SLC Economic Development Workforce Development Manager Jake Maxwell offers this latest blog on training for the skills and knowledge that our Salt Lake City business owners need. As always, we’d love to hear your feedback.
Today the Salt Lake Chamber held an Education and Workforce Forum. I thought I would take some notes and relay some insights for our businesses to utilize. For any additional discussion about implementation, partnering with education, and talent pathways, please reach out and we can come by your business to have a discussion. For reference, please see last weeks post that focused on credit articulation and accreditation.
Those present in today’s discussion were:
Jared Haines, Interim Commissioner of Technical Education, Utah System of Technical Colleges
Kim Ziebarth, Associate Commissioner of Academic and Student Affairs, Utah System of Technical Colleges
Clay Christensen, President, Mountainland Technical College
Paul Hacking, President, Tooele Technical College
Jim Taggart, President, Ogden-Weber Technical College
Eric Heiser, Dean, School of Applied Technology and Technical Specialties, Salt Lake Community College
Here are a few takeaways I wanted to share:
- Accreditation for technical colleges “lives and dies” by the metric of having students connect to work. This is a much different outlook for University accreditation.
- The technical colleges have articulation agreements with other schools to make sure all possible credits that can will transfer.
- The stigma around technical education (previously vocational education) is being shifted. Parents have been a challenging force to overcome, but the value statement is that folks are graduating mostly without debt, with high paying jobs, and STEM credits that allow for continued education.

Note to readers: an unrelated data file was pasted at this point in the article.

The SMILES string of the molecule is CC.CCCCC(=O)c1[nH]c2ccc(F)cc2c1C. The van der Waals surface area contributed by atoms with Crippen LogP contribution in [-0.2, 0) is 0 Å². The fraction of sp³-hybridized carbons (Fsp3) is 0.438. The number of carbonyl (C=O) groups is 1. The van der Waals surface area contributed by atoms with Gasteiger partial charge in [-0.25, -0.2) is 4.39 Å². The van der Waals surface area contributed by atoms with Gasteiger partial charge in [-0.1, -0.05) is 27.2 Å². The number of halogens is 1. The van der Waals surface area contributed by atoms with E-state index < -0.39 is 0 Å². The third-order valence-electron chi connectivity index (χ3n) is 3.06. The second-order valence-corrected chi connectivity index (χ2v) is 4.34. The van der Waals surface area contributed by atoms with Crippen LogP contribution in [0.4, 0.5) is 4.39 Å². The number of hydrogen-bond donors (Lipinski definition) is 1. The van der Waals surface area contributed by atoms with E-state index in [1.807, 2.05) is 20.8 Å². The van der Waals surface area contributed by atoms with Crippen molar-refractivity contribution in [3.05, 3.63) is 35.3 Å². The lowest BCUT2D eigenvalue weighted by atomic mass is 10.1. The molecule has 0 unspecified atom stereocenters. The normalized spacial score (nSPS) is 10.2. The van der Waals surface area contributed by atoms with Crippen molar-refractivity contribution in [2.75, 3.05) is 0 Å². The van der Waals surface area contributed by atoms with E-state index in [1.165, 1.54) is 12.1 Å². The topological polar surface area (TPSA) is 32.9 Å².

- The State has invested in allowing all high school students to attend technical college for free.
- The State has made sure to increase funding all around to ensure we continue to have the needed workforce for occupations taught at technical colleges.
- Industry works much closer to Technical Colleges and often is ready to hire graduates during, or after training.
- The average age at the technical arm of Salt Lake Community College is 35. Much of the workforce is coming back to upskill or re-skill.
- It is imperative we begin sparking interest as early as middle school and nudging kids in the direction of their real interests.
- Tooele ATC had 7 year olds in their diesel shop working on diesel engines, changing tires, etc. Industry can always find avenues to connect and spark an interest at any level.
- Students who were at some point exposed to Technical School has increased completion and graduation probability for whole minority and disadvantaged communities.